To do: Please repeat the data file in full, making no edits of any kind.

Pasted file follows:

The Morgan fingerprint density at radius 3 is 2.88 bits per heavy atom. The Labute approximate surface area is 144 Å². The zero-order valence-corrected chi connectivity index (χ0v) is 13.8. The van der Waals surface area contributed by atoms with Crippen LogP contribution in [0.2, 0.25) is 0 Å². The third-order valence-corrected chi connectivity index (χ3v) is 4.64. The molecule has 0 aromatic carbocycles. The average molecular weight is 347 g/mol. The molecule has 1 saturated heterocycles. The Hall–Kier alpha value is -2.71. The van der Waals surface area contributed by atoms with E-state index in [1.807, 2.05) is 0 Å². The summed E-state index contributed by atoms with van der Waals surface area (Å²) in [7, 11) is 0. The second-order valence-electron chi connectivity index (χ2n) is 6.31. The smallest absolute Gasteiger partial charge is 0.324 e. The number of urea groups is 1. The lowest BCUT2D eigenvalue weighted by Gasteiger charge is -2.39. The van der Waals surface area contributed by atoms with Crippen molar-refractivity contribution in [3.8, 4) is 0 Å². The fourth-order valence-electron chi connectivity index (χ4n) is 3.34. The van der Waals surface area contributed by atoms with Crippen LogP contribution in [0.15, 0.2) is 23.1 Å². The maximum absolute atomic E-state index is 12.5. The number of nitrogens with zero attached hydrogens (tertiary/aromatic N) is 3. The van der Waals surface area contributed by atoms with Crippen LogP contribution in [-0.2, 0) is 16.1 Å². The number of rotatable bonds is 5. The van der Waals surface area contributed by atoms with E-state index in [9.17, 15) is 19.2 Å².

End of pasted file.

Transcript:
The Morgan fingerprint density at radius 3 is 2.88 bits per heavy atom. The Labute approximate surface area is 144 Å². The zero-order valence-corrected chi connectivity index (χ0v) is 13.8. The van der Waals surface area contributed by atoms with Crippen LogP contribution in [0.2, 0.25) is 0 Å². The third-order valence-corrected chi connectivity index (χ3v) is 4.64. The molecule has 0 aromatic carbocycles. The average molecular weight is 347 g/mol. The molecule has 1 saturated heterocycles. The Hall–Kier alpha value is -2.71. The van der Waals surface area contributed by atoms with E-state index in [1.807, 2.05) is 0 Å². The summed E-state index contributed by atoms with van der Waals surface area (Å²) in [7, 11) is 0. The second-order valence-electron chi connectivity index (χ2n) is 6.31. The smallest absolute Gasteiger partial charge is 0.324 e. The number of urea groups is 1. The lowest BCUT2D eigenvalue weighted by Gasteiger charge is -2.39. The van der Waals surface area contributed by atoms with Crippen molar-refractivity contribution in [3.8, 4) is 0 Å². The fourth-order valence-electron chi connectivity index (χ4n) is 3.34. The van der Waals surface area contributed by atoms with Crippen LogP contribution in [0.15, 0.2) is 23.1 Å². The maximum absolute atomic E-state index is 12.5. The number of nitrogens with zero attached hydrogens (tertiary/aromatic N) is 3. The van der Waals surface area contributed by atoms with Crippen LogP contribution in [-0.2, 0) is 16.1 Å². The number of rotatable bonds is 5. The van der Waals surface area contributed by atoms with E-state index in [9.17, 15) is 19.2 Å².